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Roula Khalaf, Editor of the FT, selects her favourite stories in this weekly newsletter.
Sometimes this job takes you down unexpected avenues. And so it was that I spent much of Thursday night squinting at a blurry picture of a man in an expensive coat who might be Timothée Chalamet, before concluding that I don’t know what Timothée Chalamet looks like.
This is what happens when the global brand that is Chanel holds its latest fashion extravaganza on a Manchester back street. Like virtually everybody else in the city, I was not among the lucky few invited to watch the show, so much information had to be gleaned from half-rumours and bad selfies taken by people who weren’t sure who they were standing next to.
Despite a multitude of non-disclosure agreements, Chanel’s plans for a Manchester takeover had been widely known for months. A block in the city’s Northern Quarter, a jumble of former textile warehouses that has built a reputation for edgy creativity over recent years, was to be closed off for its Métiers d’Art showcase of artisanal designs, in a nod to the city’s industrial legacy. Manchester has a reputation for grit, too, and doubtless a brand as silky-smooth as Chanel also wanted a light sprinkling of that.
The city greeted Chanel’s arrival in its traditional fashion: with rain. The entourage descended on one of those December days where the sun never truly comes up and the clouds are simply biding their time. With the fashion show due to start in the early evening, I decided to loiter outside at 3pm, shortly after the heavens opened. As well as the hoardings surrounding the site, there was a glaring security guard on every corner.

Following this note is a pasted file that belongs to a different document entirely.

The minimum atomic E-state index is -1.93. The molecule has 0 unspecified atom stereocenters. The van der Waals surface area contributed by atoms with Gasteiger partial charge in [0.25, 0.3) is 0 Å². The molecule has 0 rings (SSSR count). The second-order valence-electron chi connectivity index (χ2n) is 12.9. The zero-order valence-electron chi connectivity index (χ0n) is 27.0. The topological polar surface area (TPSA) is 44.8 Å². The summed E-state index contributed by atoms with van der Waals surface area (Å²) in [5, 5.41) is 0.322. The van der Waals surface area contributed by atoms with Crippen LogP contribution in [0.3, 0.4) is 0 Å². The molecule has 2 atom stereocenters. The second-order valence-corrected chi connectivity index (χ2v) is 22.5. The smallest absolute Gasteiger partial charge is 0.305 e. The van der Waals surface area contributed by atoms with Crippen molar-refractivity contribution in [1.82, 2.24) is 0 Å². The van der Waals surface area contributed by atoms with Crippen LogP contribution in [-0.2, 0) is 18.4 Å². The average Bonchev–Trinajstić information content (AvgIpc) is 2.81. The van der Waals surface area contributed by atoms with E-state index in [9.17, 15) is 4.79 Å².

“Where are you going?” one of the operatives demanded, as I stood on a public highway, looking vaguely down a public street, slowly realising that there was a leak in my left boot. My alternative attempt to secure a vantage point from the hulking multistorey car park next door — even Chanel hadn’t been able to get rid of that — was thwarted by a different security guard. Fashion had spoken. And the answer was no. Even people with balconies overlooking the catwalk had reportedly been ordered not to go on them, which in Manchester in December probably isn’t that much of an ask.
This level of secrecy around an event that comprised little more than ten minutes of catwalk action simply meant rumour filled the vacuum. Kate Moss had been seen, according to the internet, in the Aldi on Great Ancoats Street. Kim Kardashian was going to land her helicopter on top of the car park of the Arndale, Manchester’s decidedly unglamorous 1970s shopping centre.
A few yards away, the Millstone — a pub with a resolute commitment to all-day karaoke that has only hardened as the Northern Quarter has gentrified around it — was bouncing in its normal way, but now also displayed a sign confidently welcoming Chanel, on the off-chance Naomi Campbell fancied belting out “Last Christmas” at 3am. A few steps further away, the Love Boutique adult shop, a remnant of the days when this area was considerably grittier than Chanel will have found it in 2023, cheerfully advertised “homemade DVDs” of Kim Kardashian.
As I settled on a wet wall near to the Millstone, I began mentally sorting passers-by into “Chanel guest list” and “not Chanel guest list”. The woman in the sunglasses who looked like a budget Anna Wintour, and had a man with an earpiece holding her umbrella for her, was definitely guest list. But the man in the Christmas elf outfit? Hard to say.
I texted the only person I know who had managed to get in. They responded with a picture of Hugh Grant. This was good: I know who that is. They then sent me a picture of someone they claimed to be Timothée Chalamet, who eventually turned out to be the son of former Oasis frontman Liam Gallagher. I retired to the pub. All things considered, Chanel were probably right not to invite me.